Some closed deck packrafts can be used with the paddler wearing a spray skirt to keep the packraft dry inside. The spray skirt cinches snugly around the paddler’s waist and seals around a cockpit rim, usually created with a flexible pipe formed around the cockpit opening. With a spray skirt and interior outfitting such as thigh straps and foot braces, an experienced paddler can run difficult whitewater in a packraft and even perform a roll to right the packraft should it flip over.
Sealed or self-bailing floor
In addition to deciding between open and closed deck packrafts, you can also choose the type of floor, which will affect how much the packraft weighs and where it can be used. When it comes to choosing a floor on your packraft there are two main options: a sealed floor and a self-bailing floor.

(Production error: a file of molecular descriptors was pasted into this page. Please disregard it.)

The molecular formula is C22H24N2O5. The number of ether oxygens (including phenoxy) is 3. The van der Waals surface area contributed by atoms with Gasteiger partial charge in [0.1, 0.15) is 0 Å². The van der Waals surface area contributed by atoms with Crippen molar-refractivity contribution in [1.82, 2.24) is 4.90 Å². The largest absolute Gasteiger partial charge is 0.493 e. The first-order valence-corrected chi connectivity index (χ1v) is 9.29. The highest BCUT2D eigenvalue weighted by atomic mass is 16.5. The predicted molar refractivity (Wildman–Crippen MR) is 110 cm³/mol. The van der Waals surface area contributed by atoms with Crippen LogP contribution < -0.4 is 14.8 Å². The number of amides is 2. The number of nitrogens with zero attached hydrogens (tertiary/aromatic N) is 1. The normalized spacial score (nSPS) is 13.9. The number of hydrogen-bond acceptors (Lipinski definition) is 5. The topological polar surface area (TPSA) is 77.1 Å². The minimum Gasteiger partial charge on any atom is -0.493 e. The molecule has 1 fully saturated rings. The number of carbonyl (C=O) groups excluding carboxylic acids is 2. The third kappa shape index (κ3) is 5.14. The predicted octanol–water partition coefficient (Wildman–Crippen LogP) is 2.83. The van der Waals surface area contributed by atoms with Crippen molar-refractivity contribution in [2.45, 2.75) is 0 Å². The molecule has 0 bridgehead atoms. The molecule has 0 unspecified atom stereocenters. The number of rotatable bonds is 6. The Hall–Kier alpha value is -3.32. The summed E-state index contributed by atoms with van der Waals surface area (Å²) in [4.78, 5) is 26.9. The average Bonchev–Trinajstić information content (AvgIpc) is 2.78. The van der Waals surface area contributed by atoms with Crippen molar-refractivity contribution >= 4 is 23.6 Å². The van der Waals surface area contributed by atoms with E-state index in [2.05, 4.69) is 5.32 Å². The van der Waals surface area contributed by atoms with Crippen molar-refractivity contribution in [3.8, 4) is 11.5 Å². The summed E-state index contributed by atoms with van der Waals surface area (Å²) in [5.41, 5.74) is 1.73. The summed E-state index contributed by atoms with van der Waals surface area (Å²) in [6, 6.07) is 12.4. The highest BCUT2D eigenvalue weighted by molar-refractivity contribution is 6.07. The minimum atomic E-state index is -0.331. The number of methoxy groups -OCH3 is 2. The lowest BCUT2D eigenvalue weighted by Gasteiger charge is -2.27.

A sealed floor provides a watertight seam attaching the floor to the sidewall tubes. Sealed floors are common with closed deck packrafts to create a dry ride. They are also common on ultralight packrafts intended for calm waters, and lower cost packrafts to save on materials and design complexity.
A self-bailing floor allows water that splashes into the packraft to drain out through the bottom. Self-bailing floors are especially useful for open decked packrafts being used in whitewater, where waves are likely to crash into the boat.
A self-bailing floor has a two-part design. A sheet of rugged floor fabric with built-in drain holes is permanently attached to the bottom of the packraft; a separate inflatable floor tube lays over top. The raised, inflatable floor allows water to run down to the low points of the packraft and drain through the bottom.
A self-bailing floor also constantly has water lapping in. This is another important reason for a raised, inflated floor. It keeps the paddler a few inches higher so they do not spend the day sitting in a puddle.
Outfitting and storage